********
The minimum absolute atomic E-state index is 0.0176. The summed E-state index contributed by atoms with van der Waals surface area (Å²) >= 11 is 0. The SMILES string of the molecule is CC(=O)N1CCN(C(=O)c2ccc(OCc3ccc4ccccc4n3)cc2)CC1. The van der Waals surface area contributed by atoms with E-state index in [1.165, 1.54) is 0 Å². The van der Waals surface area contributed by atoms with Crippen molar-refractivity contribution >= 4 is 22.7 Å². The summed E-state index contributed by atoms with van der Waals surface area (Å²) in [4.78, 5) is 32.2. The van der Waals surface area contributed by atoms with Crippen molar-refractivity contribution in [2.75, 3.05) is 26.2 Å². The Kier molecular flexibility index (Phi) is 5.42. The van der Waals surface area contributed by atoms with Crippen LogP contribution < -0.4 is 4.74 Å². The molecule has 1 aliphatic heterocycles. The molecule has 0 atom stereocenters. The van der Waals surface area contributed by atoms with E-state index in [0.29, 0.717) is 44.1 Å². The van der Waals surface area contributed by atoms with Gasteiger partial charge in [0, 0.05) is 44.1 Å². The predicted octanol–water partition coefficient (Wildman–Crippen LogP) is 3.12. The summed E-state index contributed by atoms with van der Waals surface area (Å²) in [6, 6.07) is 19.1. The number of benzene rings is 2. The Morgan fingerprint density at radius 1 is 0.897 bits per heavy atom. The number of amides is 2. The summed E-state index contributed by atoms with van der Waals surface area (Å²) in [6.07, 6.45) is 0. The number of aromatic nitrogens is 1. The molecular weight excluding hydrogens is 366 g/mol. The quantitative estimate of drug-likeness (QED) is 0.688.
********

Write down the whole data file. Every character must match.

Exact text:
The minimum absolute atomic E-state index is 0.0176. The summed E-state index contributed by atoms with van der Waals surface area (Å²) >= 11 is 0. The SMILES string of the molecule is CC(=O)N1CCN(C(=O)c2ccc(OCc3ccc4ccccc4n3)cc2)CC1. The van der Waals surface area contributed by atoms with E-state index in [1.165, 1.54) is 0 Å². The van der Waals surface area contributed by atoms with Crippen molar-refractivity contribution >= 4 is 22.7 Å². The summed E-state index contributed by atoms with van der Waals surface area (Å²) in [4.78, 5) is 32.2. The van der Waals surface area contributed by atoms with Crippen molar-refractivity contribution in [2.75, 3.05) is 26.2 Å². The Kier molecular flexibility index (Phi) is 5.42. The van der Waals surface area contributed by atoms with Crippen LogP contribution < -0.4 is 4.74 Å². The molecule has 1 aliphatic heterocycles. The molecule has 0 atom stereocenters. The van der Waals surface area contributed by atoms with E-state index in [0.29, 0.717) is 44.1 Å². The van der Waals surface area contributed by atoms with Gasteiger partial charge in [0, 0.05) is 44.1 Å². The predicted octanol–water partition coefficient (Wildman–Crippen LogP) is 3.12. The summed E-state index contributed by atoms with van der Waals surface area (Å²) in [6, 6.07) is 19.1. The number of benzene rings is 2. The Morgan fingerprint density at radius 1 is 0.897 bits per heavy atom. The number of amides is 2. The summed E-state index contributed by atoms with van der Waals surface area (Å²) in [6.07, 6.45) is 0. The number of aromatic nitrogens is 1. The molecular weight excluding hydrogens is 366 g/mol. The quantitative estimate of drug-likeness (QED) is 0.688.